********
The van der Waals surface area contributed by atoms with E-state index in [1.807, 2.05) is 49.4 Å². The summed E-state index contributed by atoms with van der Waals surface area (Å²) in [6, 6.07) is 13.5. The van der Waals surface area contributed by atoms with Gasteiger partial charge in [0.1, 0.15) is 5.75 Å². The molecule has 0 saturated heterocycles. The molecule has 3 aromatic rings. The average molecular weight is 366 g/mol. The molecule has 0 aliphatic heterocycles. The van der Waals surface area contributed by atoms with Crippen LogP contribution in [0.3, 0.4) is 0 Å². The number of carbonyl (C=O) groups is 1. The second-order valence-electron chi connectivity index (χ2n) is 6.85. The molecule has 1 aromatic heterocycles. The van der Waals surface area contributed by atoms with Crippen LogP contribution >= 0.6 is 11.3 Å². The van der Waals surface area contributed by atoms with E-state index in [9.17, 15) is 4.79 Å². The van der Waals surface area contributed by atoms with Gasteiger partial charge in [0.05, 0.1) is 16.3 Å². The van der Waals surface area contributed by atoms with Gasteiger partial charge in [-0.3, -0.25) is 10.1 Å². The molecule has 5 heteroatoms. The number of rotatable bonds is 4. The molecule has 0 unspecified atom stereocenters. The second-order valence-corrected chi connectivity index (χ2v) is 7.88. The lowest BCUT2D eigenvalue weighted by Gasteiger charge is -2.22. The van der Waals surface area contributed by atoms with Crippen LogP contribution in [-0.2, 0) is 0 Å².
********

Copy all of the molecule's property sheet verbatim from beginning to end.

The van der Waals surface area contributed by atoms with E-state index in [1.807, 2.05) is 49.4 Å². The summed E-state index contributed by atoms with van der Waals surface area (Å²) in [6, 6.07) is 13.5. The van der Waals surface area contributed by atoms with Gasteiger partial charge in [0.1, 0.15) is 5.75 Å². The molecule has 0 saturated heterocycles. The molecule has 3 aromatic rings. The average molecular weight is 366 g/mol. The molecule has 0 aliphatic heterocycles. The van der Waals surface area contributed by atoms with Crippen LogP contribution in [0.3, 0.4) is 0 Å². The number of carbonyl (C=O) groups is 1. The second-order valence-electron chi connectivity index (χ2n) is 6.85. The molecule has 1 aromatic heterocycles. The van der Waals surface area contributed by atoms with Crippen LogP contribution >= 0.6 is 11.3 Å². The van der Waals surface area contributed by atoms with E-state index in [9.17, 15) is 4.79 Å². The van der Waals surface area contributed by atoms with Gasteiger partial charge in [0.05, 0.1) is 16.3 Å². The van der Waals surface area contributed by atoms with Gasteiger partial charge in [-0.3, -0.25) is 10.1 Å². The molecule has 5 heteroatoms. The number of rotatable bonds is 4. The molecule has 0 unspecified atom stereocenters. The second-order valence-corrected chi connectivity index (χ2v) is 7.88. The lowest BCUT2D eigenvalue weighted by Gasteiger charge is -2.22. The van der Waals surface area contributed by atoms with Crippen LogP contribution in [-0.2, 0) is 0 Å².